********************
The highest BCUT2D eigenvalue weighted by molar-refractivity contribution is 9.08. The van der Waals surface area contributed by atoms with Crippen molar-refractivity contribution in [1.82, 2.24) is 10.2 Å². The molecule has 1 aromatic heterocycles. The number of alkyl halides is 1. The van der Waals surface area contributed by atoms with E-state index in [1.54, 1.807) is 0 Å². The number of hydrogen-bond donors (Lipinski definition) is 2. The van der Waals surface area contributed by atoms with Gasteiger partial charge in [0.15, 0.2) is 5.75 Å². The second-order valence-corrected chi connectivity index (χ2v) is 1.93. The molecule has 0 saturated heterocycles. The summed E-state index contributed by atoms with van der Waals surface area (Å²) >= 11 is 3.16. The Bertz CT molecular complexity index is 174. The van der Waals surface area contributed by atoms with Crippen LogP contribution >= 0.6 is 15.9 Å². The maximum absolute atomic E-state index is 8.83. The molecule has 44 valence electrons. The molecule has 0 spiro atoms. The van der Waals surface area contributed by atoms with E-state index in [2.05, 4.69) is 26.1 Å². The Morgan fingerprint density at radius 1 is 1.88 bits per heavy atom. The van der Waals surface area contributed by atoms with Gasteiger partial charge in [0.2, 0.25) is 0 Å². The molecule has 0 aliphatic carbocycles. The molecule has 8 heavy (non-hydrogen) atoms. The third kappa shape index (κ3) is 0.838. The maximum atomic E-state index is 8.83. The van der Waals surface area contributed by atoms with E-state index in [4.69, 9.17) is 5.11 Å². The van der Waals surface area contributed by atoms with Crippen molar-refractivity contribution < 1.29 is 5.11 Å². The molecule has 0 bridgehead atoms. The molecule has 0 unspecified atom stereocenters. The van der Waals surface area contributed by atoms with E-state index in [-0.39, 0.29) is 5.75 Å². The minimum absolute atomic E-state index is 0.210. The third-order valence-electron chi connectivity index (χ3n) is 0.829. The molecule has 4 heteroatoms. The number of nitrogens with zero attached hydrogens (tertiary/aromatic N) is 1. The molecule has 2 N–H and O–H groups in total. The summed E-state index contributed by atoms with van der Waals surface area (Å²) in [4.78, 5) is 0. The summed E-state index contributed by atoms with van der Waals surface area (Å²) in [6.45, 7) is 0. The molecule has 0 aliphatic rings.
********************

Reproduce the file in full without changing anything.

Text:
The highest BCUT2D eigenvalue weighted by molar-refractivity contribution is 9.08. The van der Waals surface area contributed by atoms with Crippen molar-refractivity contribution in [1.82, 2.24) is 10.2 Å². The molecule has 1 aromatic heterocycles. The number of alkyl halides is 1. The van der Waals surface area contributed by atoms with E-state index in [1.54, 1.807) is 0 Å². The number of hydrogen-bond donors (Lipinski definition) is 2. The van der Waals surface area contributed by atoms with Gasteiger partial charge in [0.15, 0.2) is 5.75 Å². The second-order valence-corrected chi connectivity index (χ2v) is 1.93. The molecule has 0 saturated heterocycles. The summed E-state index contributed by atoms with van der Waals surface area (Å²) >= 11 is 3.16. The Bertz CT molecular complexity index is 174. The van der Waals surface area contributed by atoms with Crippen LogP contribution >= 0.6 is 15.9 Å². The maximum absolute atomic E-state index is 8.83. The molecule has 44 valence electrons. The molecule has 0 spiro atoms. The van der Waals surface area contributed by atoms with E-state index in [2.05, 4.69) is 26.1 Å². The Morgan fingerprint density at radius 1 is 1.88 bits per heavy atom. The van der Waals surface area contributed by atoms with Gasteiger partial charge in [0.2, 0.25) is 0 Å². The molecule has 0 aliphatic carbocycles. The molecule has 8 heavy (non-hydrogen) atoms. The third kappa shape index (κ3) is 0.838. The maximum atomic E-state index is 8.83. The van der Waals surface area contributed by atoms with E-state index in [4.69, 9.17) is 5.11 Å². The van der Waals surface area contributed by atoms with Crippen molar-refractivity contribution < 1.29 is 5.11 Å². The molecule has 0 bridgehead atoms. The molecule has 0 unspecified atom stereocenters. The van der Waals surface area contributed by atoms with E-state index in [-0.39, 0.29) is 5.75 Å². The minimum absolute atomic E-state index is 0.210. The third-order valence-electron chi connectivity index (χ3n) is 0.829. The molecule has 4 heteroatoms. The number of nitrogens with zero attached hydrogens (tertiary/aromatic N) is 1. The molecule has 2 N–H and O–H groups in total. The summed E-state index contributed by atoms with van der Waals surface area (Å²) in [4.78, 5) is 0. The summed E-state index contributed by atoms with van der Waals surface area (Å²) in [6.45, 7) is 0. The molecule has 0 aliphatic rings.